Planks are stitched to the keel and to each other with discontinuous stitches of coconut-fiber rope (i.e., coir), made, in Thomas’s account, by the island’s old men, hand-rolling the coconut fibers against their thighs. Planks were caulked with a compound of dehydrated breadfruit sap applied to strips of coconut husk. According to Thomas, this caulking gradually dries out and loses its efficacy, requiring the boats to be disassembled and rebuilt “every two years or so.”
During one of these rebuilding episodes on Satawal on a boat named Suntory (after a brand of Japanese whiskey), the builder in charge decided to lighten the boat to make it faster. After disassembly, all the planks were therefore adzed down to make them thinner. Thomas did not describe whether this process improved the boat’s performance or affected its strength or water-tightness.
Thomas agrees with Hornell in saying that the outer surface of the hull was finished very smooth, although the process of sanding or otherwise smoothing the planks it is not described by either. (Throughout much of the Pacific, shark skin was used as sandpaper for this purpose.) Hulls were traditionally painted in patterns of red, black, and white.
Outrigger and Lee Platform
According to Hornell, the two main outrigger booms, which are fairly straight, “pierce both washstrakes of the hull in large canoes and (extend) a few inches outboard on the lee side.” (In Hornell's version of Admiral Paris’s drawing, however, it is unclear if the booms are entirely surrounded by the washstrake or if, possibly, they are notched full-depth into its top surface). In the popo’s most characteristic form, the outrigger booms also serve as the main support for a large triangular platform which carries crew and cargo. Poles extend diagonally from the windward gunwale at points near both ends of the hull to the main booms near their outboard ends, and the resulting isosceles triangle is covered by planks or light poles.
A second rectangular platform extending from the hull’s leeward size further increases the boat’s cargo capacity. This platform is supported by another pair of heavy timbers that cross the hull. These timbers are angled sharply upward toward their outboard end, allowing the platform to remain dry with the boat at a significant angle of heel. Sometimes the surface of the platform is built directly on these sloping supports; on other cases, another, lighter framework is built over this main structure and decked over, creating a surface that is horizontal when the boat is on an even keel.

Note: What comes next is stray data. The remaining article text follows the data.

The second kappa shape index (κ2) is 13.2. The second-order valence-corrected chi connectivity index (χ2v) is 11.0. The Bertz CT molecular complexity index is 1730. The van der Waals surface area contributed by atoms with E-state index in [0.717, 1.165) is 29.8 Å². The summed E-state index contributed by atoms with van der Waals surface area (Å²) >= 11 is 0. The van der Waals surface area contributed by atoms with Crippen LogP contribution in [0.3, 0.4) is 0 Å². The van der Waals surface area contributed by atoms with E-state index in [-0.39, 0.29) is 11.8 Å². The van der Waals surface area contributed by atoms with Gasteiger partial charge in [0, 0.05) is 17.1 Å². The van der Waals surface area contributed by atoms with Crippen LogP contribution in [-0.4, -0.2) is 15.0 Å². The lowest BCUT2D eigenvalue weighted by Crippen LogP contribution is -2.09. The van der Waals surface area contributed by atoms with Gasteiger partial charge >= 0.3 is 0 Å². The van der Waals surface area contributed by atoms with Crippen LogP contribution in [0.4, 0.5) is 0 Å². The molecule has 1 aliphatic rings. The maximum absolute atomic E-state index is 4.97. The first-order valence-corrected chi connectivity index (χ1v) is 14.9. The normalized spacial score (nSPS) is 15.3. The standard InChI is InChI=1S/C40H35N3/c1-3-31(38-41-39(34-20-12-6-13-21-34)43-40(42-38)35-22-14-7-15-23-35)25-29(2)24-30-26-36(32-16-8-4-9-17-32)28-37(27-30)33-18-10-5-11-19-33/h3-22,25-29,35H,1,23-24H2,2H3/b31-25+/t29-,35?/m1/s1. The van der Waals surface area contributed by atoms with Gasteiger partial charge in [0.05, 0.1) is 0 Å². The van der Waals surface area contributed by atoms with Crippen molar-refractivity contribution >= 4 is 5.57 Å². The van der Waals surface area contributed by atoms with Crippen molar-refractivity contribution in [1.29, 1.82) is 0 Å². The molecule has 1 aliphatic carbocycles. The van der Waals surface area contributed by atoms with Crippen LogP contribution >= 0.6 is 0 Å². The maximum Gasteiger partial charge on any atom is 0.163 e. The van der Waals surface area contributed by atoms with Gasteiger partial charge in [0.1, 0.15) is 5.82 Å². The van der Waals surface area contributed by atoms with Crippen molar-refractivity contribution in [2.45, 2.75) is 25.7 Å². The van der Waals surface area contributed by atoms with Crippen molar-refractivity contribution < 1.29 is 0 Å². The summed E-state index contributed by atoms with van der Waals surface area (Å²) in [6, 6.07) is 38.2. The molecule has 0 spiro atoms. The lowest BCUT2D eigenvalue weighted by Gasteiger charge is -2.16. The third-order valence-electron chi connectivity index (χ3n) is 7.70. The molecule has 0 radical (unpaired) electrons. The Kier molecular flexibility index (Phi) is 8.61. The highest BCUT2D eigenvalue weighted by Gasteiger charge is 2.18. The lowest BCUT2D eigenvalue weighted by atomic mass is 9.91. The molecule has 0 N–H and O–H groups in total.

Enclosures of basketwork, which may be round, oval, or rectangular, often appear on one or both platforms. These are used primarily to protect cargo, but it appears they occasionally serve as shelters for passengers or off-duty crew.
|Connection between the outrigger booms and the float. In the image on the left, the inner two crutches have been omitted for clarity. (Hornell)|
Sail Rig and Steering
|Caroline proas (Paris)|
Hornell takes pains to define the nomenclature of the sail’s spars, calling the one at the luff (the upper/forward edge) a yard, and the one at the foot a boom. He describes the rigging as follows:
A shroud runs from near the masthead to the yoke [i.e., the short, stout timber connecting the outrigger booms at their outer ends], to which it is secured after passing through a hole bored through its center. There is also a fore-and-aft running stay made fast respectively to the endmost thwart at each end of the hull.
(T)he sail is hoisted by a peak halyard attached far out on the yard and rove through a sheave hole in the masthead; the heel of the yard rests against a sail step set on a short thwart right in the bows, to which the tack is made fast.
There is no shroud or other line serving as such to leeward in this description, and in Thomas’s account of a voyage from Satawal to a nearby atoll, the rig was nearly lost once when the sail was backwinded, due to this lack of support on that side of the boat. No leeward shroud is shown in the diagram or cover photo of Thomas’s book, but in Paris’s diagram and one of his drawings (fifth and first images in this post), a shroud is visible leading from the masthead to the lee platform. Perhaps the practice varied on different islands even within the central Carolines.
|Main features of a Satawal proa (from Thomas)|
Experienced men of middle age do most of the work on the canoes, assisted and observed by younger ones -- or, in Thomas's account, those few younger ones who could be induced to take an interest any longer. Older men typically observe the work and offer suggestions but restrict their hands-on contribution to the making of rope.
Hornell, James, The Canoes of Polynesia, Fiji, and Micronesia, B.P. Bishop Museum, 1936, in Canoes of Oceania (with A.C. Haddon), B.P Bishop Museum, Honolulu, 1975
Kubary, J.S., Ethnographiphische Beiträge zur Kenntniss des Karolinen-Achipel, Leiden, 1889-95
Pâris, François-Edmond, Essai sur la construction navale des peuples extra-européens ou Collection des navires et pirogues construits par les habitants de l'Asie, de la Malaisie, du Grand Océan et de l'Amérique dessinés et mesurés pendant les voyages autour du monde de "l'Astrolabe", "la Favorite" et "l'Artémise")
Additional sources, useful websites and pages:
http://starrigging.blogspot.com/ and http://starrigging.blogspot.com/2017/06/canoe-sketch.html